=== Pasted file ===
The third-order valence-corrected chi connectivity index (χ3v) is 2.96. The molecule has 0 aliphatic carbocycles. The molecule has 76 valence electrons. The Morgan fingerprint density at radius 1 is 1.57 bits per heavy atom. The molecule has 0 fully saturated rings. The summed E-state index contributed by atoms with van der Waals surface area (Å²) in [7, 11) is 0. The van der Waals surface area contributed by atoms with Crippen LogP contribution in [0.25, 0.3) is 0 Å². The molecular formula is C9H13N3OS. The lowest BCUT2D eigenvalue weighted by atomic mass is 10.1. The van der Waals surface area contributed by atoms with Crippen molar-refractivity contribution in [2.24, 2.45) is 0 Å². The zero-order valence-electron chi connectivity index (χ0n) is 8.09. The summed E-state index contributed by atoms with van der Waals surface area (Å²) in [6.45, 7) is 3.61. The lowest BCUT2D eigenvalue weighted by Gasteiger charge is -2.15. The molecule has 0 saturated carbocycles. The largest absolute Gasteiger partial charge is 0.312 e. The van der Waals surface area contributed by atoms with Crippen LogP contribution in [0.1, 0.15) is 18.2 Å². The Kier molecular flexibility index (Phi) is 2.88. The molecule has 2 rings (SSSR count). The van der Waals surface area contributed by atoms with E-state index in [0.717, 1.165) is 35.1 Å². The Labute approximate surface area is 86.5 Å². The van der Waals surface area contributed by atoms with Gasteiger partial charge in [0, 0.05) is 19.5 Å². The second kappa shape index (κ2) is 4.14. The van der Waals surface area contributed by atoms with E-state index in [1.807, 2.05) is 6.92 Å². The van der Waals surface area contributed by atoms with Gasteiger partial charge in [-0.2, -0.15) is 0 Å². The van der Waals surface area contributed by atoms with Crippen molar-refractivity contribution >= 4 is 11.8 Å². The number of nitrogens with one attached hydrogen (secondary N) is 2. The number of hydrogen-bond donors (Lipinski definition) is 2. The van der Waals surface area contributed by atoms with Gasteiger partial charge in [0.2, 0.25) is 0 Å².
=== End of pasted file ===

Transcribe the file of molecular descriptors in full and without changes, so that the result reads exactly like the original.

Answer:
The third-order valence-corrected chi connectivity index (χ3v) is 2.96. The molecule has 0 aliphatic carbocycles. The molecule has 76 valence electrons. The Morgan fingerprint density at radius 1 is 1.57 bits per heavy atom. The molecule has 0 fully saturated rings. The summed E-state index contributed by atoms with van der Waals surface area (Å²) in [7, 11) is 0. The van der Waals surface area contributed by atoms with Crippen LogP contribution in [0.25, 0.3) is 0 Å². The molecular formula is C9H13N3OS. The lowest BCUT2D eigenvalue weighted by atomic mass is 10.1. The van der Waals surface area contributed by atoms with Crippen molar-refractivity contribution in [2.24, 2.45) is 0 Å². The zero-order valence-electron chi connectivity index (χ0n) is 8.09. The summed E-state index contributed by atoms with van der Waals surface area (Å²) in [6.45, 7) is 3.61. The lowest BCUT2D eigenvalue weighted by Gasteiger charge is -2.15. The molecule has 0 saturated carbocycles. The largest absolute Gasteiger partial charge is 0.312 e. The van der Waals surface area contributed by atoms with Crippen LogP contribution in [0.1, 0.15) is 18.2 Å². The Kier molecular flexibility index (Phi) is 2.88. The molecule has 2 rings (SSSR count). The van der Waals surface area contributed by atoms with E-state index in [0.717, 1.165) is 35.1 Å². The Labute approximate surface area is 86.5 Å². The van der Waals surface area contributed by atoms with Gasteiger partial charge in [0, 0.05) is 19.5 Å². The second kappa shape index (κ2) is 4.14. The van der Waals surface area contributed by atoms with E-state index in [1.807, 2.05) is 6.92 Å². The van der Waals surface area contributed by atoms with Gasteiger partial charge in [-0.2, -0.15) is 0 Å². The van der Waals surface area contributed by atoms with Crippen molar-refractivity contribution >= 4 is 11.8 Å². The number of nitrogens with one attached hydrogen (secondary N) is 2. The number of hydrogen-bond donors (Lipinski definition) is 2. The van der Waals surface area contributed by atoms with Gasteiger partial charge in [0.2, 0.25) is 0 Å².